Numerous databases exist, from Microsoft's relatively low-end, but still Web accessible Access database; to mid-range solutions like Macromedia's ColdFusion, to the ultra high-end monsters like Oracle.
HTML is great at providing the building blocks of the net but its stone cold stupid when it comes to accessing a database. For that, some sort of active component is needed - something that can take a request from a visitor, query a database, and then return the results. And not surprisingly, there are plenty of programs that can do this including Microsoft's Active Server Pages, the Open Source Movement's perennial favorite Perl, and newer mutations like PHP.
I choose MySQL because it's very fast at serving up text content like that on Nuketown and it's free. Its open source nature meant that I could easily experiment with a database-driven site without having to lay out thousands of dollars, something that can't be said of the Microsoft option. The same goes for PHP, which like MySQL, is an open source project that's freely distributed. An added bonus was the fact that both would run on my Apple iBook, which runs the Unix-based Mac OS X operating system and comes installed with Apache Web Server and PHP.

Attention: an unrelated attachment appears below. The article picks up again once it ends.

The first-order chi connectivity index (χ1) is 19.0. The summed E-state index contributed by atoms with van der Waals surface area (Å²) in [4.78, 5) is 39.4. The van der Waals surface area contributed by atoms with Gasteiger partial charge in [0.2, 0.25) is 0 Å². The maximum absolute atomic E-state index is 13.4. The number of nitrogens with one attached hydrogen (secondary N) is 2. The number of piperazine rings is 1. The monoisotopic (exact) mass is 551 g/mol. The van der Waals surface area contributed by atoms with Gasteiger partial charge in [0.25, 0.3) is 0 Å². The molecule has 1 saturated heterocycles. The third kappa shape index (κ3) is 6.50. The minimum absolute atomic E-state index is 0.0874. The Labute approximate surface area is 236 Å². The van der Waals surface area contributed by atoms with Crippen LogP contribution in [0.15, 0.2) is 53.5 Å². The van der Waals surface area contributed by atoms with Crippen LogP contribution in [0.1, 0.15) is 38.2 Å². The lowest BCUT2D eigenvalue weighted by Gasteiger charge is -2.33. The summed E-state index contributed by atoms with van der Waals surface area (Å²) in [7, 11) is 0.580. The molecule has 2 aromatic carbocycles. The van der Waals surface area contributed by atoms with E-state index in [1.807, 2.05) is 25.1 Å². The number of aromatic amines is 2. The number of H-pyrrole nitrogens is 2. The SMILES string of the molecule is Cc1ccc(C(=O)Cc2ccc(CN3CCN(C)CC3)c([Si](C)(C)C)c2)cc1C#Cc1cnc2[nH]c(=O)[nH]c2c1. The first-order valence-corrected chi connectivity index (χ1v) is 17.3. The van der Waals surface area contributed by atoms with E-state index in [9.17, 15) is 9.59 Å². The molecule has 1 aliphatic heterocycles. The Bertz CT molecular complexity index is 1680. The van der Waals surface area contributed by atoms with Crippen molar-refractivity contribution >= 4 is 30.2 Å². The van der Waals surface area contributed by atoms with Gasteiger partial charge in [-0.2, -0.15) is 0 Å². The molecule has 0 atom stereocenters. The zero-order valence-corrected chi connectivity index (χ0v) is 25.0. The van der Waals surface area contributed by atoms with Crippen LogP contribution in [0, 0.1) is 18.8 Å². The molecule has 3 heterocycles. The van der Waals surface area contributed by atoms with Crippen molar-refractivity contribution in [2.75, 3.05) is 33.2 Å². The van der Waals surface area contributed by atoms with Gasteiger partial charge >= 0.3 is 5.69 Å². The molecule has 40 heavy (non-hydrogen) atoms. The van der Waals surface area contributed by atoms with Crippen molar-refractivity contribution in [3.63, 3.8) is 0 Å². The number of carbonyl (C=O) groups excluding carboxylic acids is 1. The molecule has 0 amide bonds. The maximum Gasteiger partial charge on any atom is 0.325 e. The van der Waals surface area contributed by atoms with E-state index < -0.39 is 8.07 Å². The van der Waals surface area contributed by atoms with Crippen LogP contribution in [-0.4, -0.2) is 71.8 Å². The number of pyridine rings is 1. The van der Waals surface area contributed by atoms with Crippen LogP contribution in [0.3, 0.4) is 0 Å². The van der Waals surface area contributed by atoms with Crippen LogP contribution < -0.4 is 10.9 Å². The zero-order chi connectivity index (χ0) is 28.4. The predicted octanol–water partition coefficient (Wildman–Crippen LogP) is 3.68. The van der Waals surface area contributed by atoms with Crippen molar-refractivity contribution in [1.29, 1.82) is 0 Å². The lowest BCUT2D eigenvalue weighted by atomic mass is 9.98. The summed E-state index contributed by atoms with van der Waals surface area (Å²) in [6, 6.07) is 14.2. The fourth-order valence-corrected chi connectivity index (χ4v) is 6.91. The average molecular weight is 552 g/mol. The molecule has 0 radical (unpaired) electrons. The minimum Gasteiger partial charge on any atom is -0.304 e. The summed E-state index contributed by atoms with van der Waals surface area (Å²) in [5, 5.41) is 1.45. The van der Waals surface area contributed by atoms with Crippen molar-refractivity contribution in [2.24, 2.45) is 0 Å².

So here I am. After long weeks of development and months of tinkering, the beast is in its death throws, blood pulsing from its gashing wound. The stories and articles can be added to the site in minutes, automatically appearing on the home page when scheduled, and moving to the archives at the appointed time. The bi-weekly newsletter can be assembled with a few clicks, turning a 30-minute job into a 30 second one. The almost-final result - a few more features need to be added - has been nothing less than revolutionary.